Who can use Github Enterprise?
The site license for Cornell’s Github Enterprise system covers the following use cases:
- Enrolled Students, Faculty, and Staff of Cornell University. Your account may be disabled if you are not part of any of these groups.
- Only for non-commercial usage.
- External users can gain access if they are collaborating with Cornell on research projects. Please see below for details.
- More information about terms through Github’s educational license: https://education.github.com/schools/terms
Why should I use GitHub Enterprise over the public GitHub.com?
Github provide a comparison of the features online: https://github.com/pricing#feature-comparison
- The main difference is that authentication is through Cornell single-sign-on (netid). If your project is truly open source and public, then hosting it at github.com with a personal account may be the best option for you.
- Some research projects have specific requirements on where data can be hosted. Github Enterprise is run locally here at Cornell in Gates Hall. The server is backed up off-site using Cornell’s EZBackup service.
How do I sign up?
- You can access Github Enterprise at: https://github.coecis.cornell.edu/ .
- Single-sign-on is available through Cornell LDAP. Please use your Cornell netid and password to login.
How do I start using Github Enterprise?
- Install a Git client. GitHub Enterprise can be used with almost any other client that supports GitHub.com .
- Add an SSH key to your account on this page: https://github.coecis.cornell.edu/settings/keys . There are instructions linked at the top of the page on how to do this.
- Create a repository and add collaborators. Note that new users must first login to Github to create an account before you can add them.
- Additional documentation on Github Enterprise is available online: https://help.github.com/enterprise/
How do I learn to use Github effectively?
There are lots of resources available to teach you how to use Github effectively. Most are focused on the consumer Github product, but almost everything you learn also applies to this Github Enterprise service. Here are some particularly useful educational resources.
- Use the interactive courses at Github Learning Lab.
- Take advantage of access to LinkedIn Learning with Lynda that Cornell provides by taking one of the many Github Courses available.
- Take advantage of access to Skillsoft that Cornell provides. Just search for “Github” to see one of the courses they provide.
- Watch Github Guide videos on YouTube.
- Read the Github Guide documentation
- Running into problems you can’t figure out? Search the Github Community Forums or post your problem.
What tools can I use with Github Enterprise
There are many tools in the Github ecosystem that work well with the Github Enterprise Server.
- Try using the Github Desktop application to provide a useful GUI. You can also consult the Github Desktop Help (macOS and Windows)
- VS Code, the free and extensible IDE provided by Microsoft, has integrated support for Github Enterprise. (macOS, Linux, and Windows)
How do I add an external collaborator?
If you want someone outside of Cornell to have access to your Github repository, they will need to request a guest ID.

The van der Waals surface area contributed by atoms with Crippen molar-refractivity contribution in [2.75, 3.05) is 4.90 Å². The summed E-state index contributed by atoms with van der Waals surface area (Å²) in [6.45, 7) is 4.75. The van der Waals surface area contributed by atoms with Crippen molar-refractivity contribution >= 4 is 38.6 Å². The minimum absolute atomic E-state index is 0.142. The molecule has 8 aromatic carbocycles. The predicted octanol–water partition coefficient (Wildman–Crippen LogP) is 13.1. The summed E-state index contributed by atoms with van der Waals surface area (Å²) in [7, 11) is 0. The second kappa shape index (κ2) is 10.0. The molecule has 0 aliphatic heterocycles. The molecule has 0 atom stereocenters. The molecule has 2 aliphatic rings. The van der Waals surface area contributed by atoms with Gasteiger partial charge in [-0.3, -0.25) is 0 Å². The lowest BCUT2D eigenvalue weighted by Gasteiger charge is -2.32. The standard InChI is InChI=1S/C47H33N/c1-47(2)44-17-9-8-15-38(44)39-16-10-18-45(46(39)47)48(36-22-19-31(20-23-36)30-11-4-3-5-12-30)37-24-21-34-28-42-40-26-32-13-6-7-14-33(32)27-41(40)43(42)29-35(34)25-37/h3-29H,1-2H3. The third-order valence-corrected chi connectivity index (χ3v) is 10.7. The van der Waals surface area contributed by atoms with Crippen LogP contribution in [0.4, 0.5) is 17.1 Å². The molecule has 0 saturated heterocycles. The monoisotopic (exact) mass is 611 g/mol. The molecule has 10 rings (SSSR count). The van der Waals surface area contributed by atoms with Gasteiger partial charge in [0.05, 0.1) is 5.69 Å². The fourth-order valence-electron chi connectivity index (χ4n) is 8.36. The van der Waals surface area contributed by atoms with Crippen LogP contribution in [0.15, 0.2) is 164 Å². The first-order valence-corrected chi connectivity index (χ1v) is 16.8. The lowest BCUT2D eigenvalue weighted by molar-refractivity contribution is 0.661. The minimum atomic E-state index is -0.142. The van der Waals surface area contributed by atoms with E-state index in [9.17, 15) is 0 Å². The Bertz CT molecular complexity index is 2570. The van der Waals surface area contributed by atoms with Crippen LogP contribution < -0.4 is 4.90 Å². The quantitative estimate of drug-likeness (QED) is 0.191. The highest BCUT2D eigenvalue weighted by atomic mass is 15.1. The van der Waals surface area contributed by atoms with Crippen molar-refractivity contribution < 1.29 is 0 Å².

Ask your guest collaborator to make the request at https://guestid.ad.cornell.edu
Please have them fill in all the fields and include the following specific information:
- In the “Purpose” field, include the sponsoring Cornell researcher/staff member’s name (no numbers or punctuation allowed)
- Ex: Collaborating with Ezra Cornell
- In the “Group Name” field, enter “EN-Guests”
More information about the process can be found at https://it.cornell.edu/guestids/request-guestid.
Once the request is approved, a guestID will be created and sent to the submitter. Then they can login to Github and you can add them to your repository.
How do I migrate from SVN to Github Enterprise?
- If you are currently using an SVN server, you can easily migrate your repository to Git using instructions from Github:
GitHub SSH Key Fingerprints
What are GitHub’s SSH key fingerprints?
Public key fingerprints can be used to validate a connection to a remote server. These are our GitHub’s public key fingerprints:
What are the policies for using this service?
By utilizing this service you agree to the following:
- I am an enrolled student or associated faculty or staff of Cornell University or I am an external collaborator on Cornell academic work.
- I have read and understand the Cornell University policy on Responsible Use of Electronic Communications .
- I am using the repository for non-commercial, academic use related to work at Cornell University.
- Computing activities that interfere with this purpose are not permitted. Prior written approval from the IT Director is required for: 1) Any significant use of computing resources that is not clearly related to the university’s goals and functions; 2) Work that will involve the use of large quantities of resources.
- Due to the nature of academic computing, no guarantee of privacy of data can be provided. Further, in return for receiving accounts, users grant permission to ITSG staff to access any of the user’s files or transmissions in the normal course of their duties. The IT staff will hold in strict confidence anything that they may discover in the user’s files except: 1) for discussions with other ITSG staff; 2) when they have reason to suspect a violation of law or of university or department policy; or 3) when they have good reason to provide the files to another member of the community, and in this case notification of the access will be given to the user.